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Friday, January 6, 2023

Political sectarianism in America

Finkel, E. J., Bail, C. A., et al. (2020).
Science, 370(6516), 533–536.


Political polarization, a concern in many countries, is especially acrimonious in the United States (see the first box). For decades, scholars have studied polarization as an ideological matter—how strongly Democrats and Republicans diverge vis-à-vis political ideals and policy goals. Such competition among groups in the marketplace of ideas is a hallmark of a healthy democracy. But more recently, researchers have identified a second type of polarization, one focusing less on triumphs of ideas than on dominating the abhorrent supporters of the opposing party (1). This literature has produced a proliferation of insights and constructs but few interdisciplinary efforts to integrate them. We offer such an integration, pinpointing the superordinate construct of political sectarianism and identifying its three core ingredients: othering, aversion, and moralization. We then consider the causes of political sectarianism and its consequences for U.S. society—especially the threat it poses to democracy. Finally, we propose interventions for minimizing its most corrosive aspects.


Here, we consider three avenues for intervention that hold particular promise for ameliorating political sectarianism. The first addresses people’s faulty perceptions or intuitions. For example, correcting misperceptions of opposing partisans, such as their level of hostility toward one’s copartisans, reduces sectarianism.  Such correction efforts can encourage people to engage in cross-party interactions (SM) or to consider their own positive experiences with opposing partisans, especially a friend, family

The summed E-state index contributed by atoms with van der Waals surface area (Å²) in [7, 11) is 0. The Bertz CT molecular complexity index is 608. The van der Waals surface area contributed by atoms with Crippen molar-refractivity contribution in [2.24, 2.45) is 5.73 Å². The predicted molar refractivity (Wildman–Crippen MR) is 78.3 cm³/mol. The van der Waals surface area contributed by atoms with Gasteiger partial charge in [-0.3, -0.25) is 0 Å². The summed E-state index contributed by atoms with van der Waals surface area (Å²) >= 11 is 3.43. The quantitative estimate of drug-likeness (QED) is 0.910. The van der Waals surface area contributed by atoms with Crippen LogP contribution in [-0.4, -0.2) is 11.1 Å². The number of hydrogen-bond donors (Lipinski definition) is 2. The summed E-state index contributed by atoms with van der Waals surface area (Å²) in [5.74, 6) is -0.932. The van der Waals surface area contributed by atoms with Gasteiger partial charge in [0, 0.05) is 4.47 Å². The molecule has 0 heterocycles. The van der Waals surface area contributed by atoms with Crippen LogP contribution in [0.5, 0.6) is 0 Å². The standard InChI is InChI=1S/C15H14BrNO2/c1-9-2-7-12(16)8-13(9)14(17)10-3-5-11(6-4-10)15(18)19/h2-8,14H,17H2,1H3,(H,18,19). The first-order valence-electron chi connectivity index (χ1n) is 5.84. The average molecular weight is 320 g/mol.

member, or neighbor. Doing so can reduce the role of motivated partisan reasoning in the formation of policy opinions.

A related idea is to instill intellectual humility, such as by asking people to explain policy preferences at a mechanistic level—for example, why do they favor their position on a national flat tax or on carbon emissions.  According to a recent study, relative to people assigned to the more lawyerly approach of justifying their preexisting policy preferences, those asked to provide mechanistic explanations gain appreciation for the complexities involved.


From the end of the article:

Political sectarianism cripples a nation’s ability to confront challenges. Bolstering the emphasis on political ideas rather than political adversaries is not a sufficient solution, but it is likely to be a major step in the right direction. The interventions proposed above offer some promising leads, but any serious effort will require multifaceted efforts to change leadership, media, and democratic systems in ways that are sensitive to human psychology. There are no silver bullets.

A good reminder for psychologists and those involved in the mental health field.